Many of my agency colleagues, already knee-deep in planning for 2012, have asked for advice on how to think about online video. What's interesting is that these inquiries are coming from both the digital and broadcast realm, highlighting the sea change that is upon us: the online and offline worlds are truly converging. Video has become the nexus point for this merger, because in-stream video advertising is the primary focus of an audience's attention, much like TV, except with the targeting and interactive capabilities of rich-media display. The next logical step is to ask: How does one plan a video campaign taking into account TV investment and reach?
Think about aggregate GRPs. GRPs (gross rating points) are a divisive subject in the online video world, but despite what the pundits say, the currency of the TV world is not going anywhere anytime soon. This is why it's important to think about GRPs when planning a campaign, with certain caveats.
Consider your buy at total target audience and think about combined reach instead of looking at TV and Digital separately. Understand if you are getting the optimal reach for your target audience by working with video partners and platforms that give you the ability to consider both your video audience and TV audience with an unduplicated reach and frequency. When planning, always be wary of combining multiple datasets from multiple platforms. Pulling differently defined data points from more than one platform can give you a misread on your true reach and frequency.
Understand what you're purchasing. While the lower CPMs of in-banner and in-text video ads can be alluring, both the content and the audience behaviors are drastically different. This is why many publishers aggregate their videos to a separate video page within their portal. Simply put, in-stream is the primary focus of the consumer. Due to banner blindness, in-banner inventory can drastically lose value depending on where it is placed. While it can be an inexpensive and useful means of increasing reach, you tend to get what you pay for.
Capitalize on creative formats that promote engagement. One of the major differences between in-stream video and traditional TV is the abundance of creative formats and interactive capabilities that drive engagement. Use these interactive techniques to enhance that 15- to 30-second spot. Data collected from these interactive capabilities can help you learn what audiences engage with -- and, more importantly, where you might find incremental "earned media." Using this data, apply display thinking to your in-stream campaigns.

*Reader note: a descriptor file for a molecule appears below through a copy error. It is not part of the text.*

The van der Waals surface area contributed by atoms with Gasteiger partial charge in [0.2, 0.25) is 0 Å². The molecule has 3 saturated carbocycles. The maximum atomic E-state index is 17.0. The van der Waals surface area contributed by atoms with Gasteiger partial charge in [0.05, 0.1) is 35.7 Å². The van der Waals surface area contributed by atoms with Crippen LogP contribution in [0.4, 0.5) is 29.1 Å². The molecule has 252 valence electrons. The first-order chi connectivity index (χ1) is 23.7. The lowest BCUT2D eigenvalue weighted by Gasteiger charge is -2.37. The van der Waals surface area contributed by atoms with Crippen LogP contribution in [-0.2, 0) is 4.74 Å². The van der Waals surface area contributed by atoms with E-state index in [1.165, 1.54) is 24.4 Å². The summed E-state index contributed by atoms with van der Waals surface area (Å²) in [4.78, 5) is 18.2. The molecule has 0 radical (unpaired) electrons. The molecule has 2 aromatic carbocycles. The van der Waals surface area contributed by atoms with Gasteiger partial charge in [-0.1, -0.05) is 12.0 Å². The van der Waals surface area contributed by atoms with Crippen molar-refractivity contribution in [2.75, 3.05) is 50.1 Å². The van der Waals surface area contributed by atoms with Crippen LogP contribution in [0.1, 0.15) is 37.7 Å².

Target, measure, & optimize. Use the tools of the Web to your advantage. Target, measure and optimize your buys according to your campaign objectives utilizing real-time data. Focus your targeting on in-stream video. Use retargeting as a complementary overlay to the stream, but always remember that content and context drive consumer engagement. Behaviors can differ drastically from in-page to in-stream.
During your campaign, measure and optimize repeatedly. Make use of the various metrics and measuring tools including more advanced tools, such as in-stream surveys. Additionally, you should learn which audiences are engaging with your creative and those who are not, but be wary of placing too much significance on display metrics like CTR. Video is still primarily a branding vehicle, so invest more heavily where you see brand lift.
Respect the new medium. The most important aspect to remember when planning an in-stream campaign is that online video is neither simply an extension of TV nor Display. It is its own unique medium that deserves to be respected, studied and understood. Take note of the subtle and overt differences when you plan and use all of its capabilities to make your campaign truly succeed.